rabindranath72 wrote:1) Character creation is fast; if you want to save time, each class contains a package which allows creating a character of whatever race in a few minutes. I think something similar was done for 3.5 as well in a web enhancement, but in 3.0 it's straight in the PHB.


Pretty sure the equipment packages and skill suggestions are still in 3.5

2) Little or no decision paralysis, both at character creation and when advancing: there are very few feats, and their design is very tight (as a bonus, if you come from AD&D, you recognise some of those feats as previously fixed class features.) Many feats are designed as clear exceptions to very specific rules. For example, Alertness is designed to provide a bonus in surprise situations, and it's the only feat providing a bonus to two skills. If you want to get better in a skill in general, there's Skill Focus. Furthermore some of the feats in 3.0 were split into two or more feats in 3.5, with the result that each feat becomes less relevant. In general, when you take a feat in 3.0, it's a significant boost (this is important since, except for the fighter, there aren't many occasions to get feats.)


I'll have to look into this at some point, as it sounds interesting, but I suspect it may not hold up on examination for the majority of examples. In particular, even if this was true in the 3.0 PHB, it quickly stopped becoming true as additional books were put out, each of which had a slew of new specialty feats which were often added to the 3.5 core.

3) The game is not strongly wedded to the grid; there are some references in the DMG, but that's all. You won't find things like diagonal movement costing differently than horizontal/vertical movement (which technically doesn't even make much sense as it imposes an Euclidean concept of distance, whereas in fact when we use the grid, we are implicitly assuming a non-Euclidean metric.) This relies on DM fiat being more important, and in our experience, it also typically results in way faster combats.


3.0 had directional facing, while 3.5 didn't (except as an optional rule in Unearthed Arcana). I assume you're saying that 3.5 is the one which requires a map less than 3.0 did.

5) Lots of monsters are easier to adjudicate in play, since monsters don't follow the same rules as PCs when it comes to skills and feats. Again, faster combats (and faster prep.)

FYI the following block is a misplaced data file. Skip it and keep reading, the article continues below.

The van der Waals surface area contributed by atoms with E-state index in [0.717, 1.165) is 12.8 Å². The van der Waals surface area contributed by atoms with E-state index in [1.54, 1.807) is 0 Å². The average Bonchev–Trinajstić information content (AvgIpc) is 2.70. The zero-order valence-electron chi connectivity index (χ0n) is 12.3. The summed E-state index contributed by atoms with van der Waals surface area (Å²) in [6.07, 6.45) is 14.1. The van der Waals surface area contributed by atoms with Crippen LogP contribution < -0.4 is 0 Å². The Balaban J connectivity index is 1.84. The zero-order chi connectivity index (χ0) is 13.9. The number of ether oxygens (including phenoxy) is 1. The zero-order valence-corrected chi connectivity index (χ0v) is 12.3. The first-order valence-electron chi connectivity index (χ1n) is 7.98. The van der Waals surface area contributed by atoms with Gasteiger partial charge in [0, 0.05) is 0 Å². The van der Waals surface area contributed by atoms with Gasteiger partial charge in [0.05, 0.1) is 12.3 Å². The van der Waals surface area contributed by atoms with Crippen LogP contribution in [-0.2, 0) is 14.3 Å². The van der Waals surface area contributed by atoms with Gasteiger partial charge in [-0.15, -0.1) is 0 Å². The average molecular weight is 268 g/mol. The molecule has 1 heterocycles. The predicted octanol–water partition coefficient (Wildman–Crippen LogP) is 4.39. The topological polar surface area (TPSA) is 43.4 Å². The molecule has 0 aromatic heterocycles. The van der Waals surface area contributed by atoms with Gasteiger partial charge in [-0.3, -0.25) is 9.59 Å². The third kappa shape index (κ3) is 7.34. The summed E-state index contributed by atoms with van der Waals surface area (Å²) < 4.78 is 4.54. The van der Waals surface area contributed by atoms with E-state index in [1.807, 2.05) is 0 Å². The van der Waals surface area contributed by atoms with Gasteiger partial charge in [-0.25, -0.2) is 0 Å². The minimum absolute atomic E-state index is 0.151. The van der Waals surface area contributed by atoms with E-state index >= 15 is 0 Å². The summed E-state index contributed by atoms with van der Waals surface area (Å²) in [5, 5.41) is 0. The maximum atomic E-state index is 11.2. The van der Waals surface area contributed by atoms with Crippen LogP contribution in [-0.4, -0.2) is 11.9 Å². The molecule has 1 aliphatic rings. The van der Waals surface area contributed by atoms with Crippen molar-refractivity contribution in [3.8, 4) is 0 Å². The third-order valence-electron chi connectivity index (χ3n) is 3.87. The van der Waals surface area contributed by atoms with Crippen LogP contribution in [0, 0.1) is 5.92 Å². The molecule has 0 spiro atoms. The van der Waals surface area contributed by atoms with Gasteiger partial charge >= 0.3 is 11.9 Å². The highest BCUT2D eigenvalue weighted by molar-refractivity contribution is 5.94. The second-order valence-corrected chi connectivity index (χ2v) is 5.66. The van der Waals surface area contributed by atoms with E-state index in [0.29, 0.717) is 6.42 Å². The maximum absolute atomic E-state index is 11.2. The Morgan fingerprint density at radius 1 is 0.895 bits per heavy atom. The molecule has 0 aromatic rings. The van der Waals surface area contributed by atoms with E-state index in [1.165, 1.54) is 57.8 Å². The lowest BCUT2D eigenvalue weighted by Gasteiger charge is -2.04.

Perhaps, but I think the Savage Species changeover is worth it. 3.0 treated monsters very awkwardly, and it always annoys me when any edition (including 5E) regards them as somehow being inherently different than characters with class levels (even if these are NPCs).

6) Lots of monsters are scarier, as you will need specific magical bonuses; a weapon being generically "magic" is not enough.


Asking for a specific numerical bonus annoys me; I like requirements like dr/silver or dr/chaotic instead of dr/+3. But I agree that dr/magic might as well not exist, since every player character past about level 3 has at least a +1 weapon (unless the DM specifically denies them access to magic item shops).

8) Gnomes favour being illusionists (as traditional in AD&D.)


Neverminding how shit the Favored Class mechanic was in both versions of 3E, this was the only case of any class having a wizard subclass as favored; elves got to favor Wizard whether they did Illusions or not. Nobody had Bard as a favorite, and Gnome fits nicely I think.

9) Some skills are class specific, and can't be acquired by other classes as cross-class skills AT ALL: Animal Empathy, Decipher Script, Read Lips, Scry, Use Magic Device. This too is a sort of "throwback" to AD&D, and in general it helps with "niche protection".


I regard this as having been a sort of a nice idea, but not worth the rules baggage it carried. It's much easier to memorize the class skill lists when you don't have to keep any exemptions in mind. Animal Empathy turned into a class feature, although I actually think that might have been a mistake; I don't see any reason why a Wizard or Rogue couldn't learn how to "Diplomacy" animals instead of just Handling them. UMD is widely regarded as the most powerful skill in 3E, and maybe allowing anyone other than Rogues to access it created problems, but this could be fixed the same way Animal Empathy was, just treating UMD as a class feature instead of a skill.

12) Most spells have the same name and level as their AD&D counterparts. In 3.5 spells changed names AND levels, which makes porting spellcasting characters and monster a huge hassle.


Agreed, and a lot of spells changed their effects too. I love the 3.0 version of Creeping Doom - it does exactly 1000 damage in an area, flavored as insects which appear, bite once, and then vanish. The new version creates Swarm monsters under the player's control, and as much as I love summoning, it's a pain in the ass at the game table, creating a ton of extra work and delays if not handled carefully.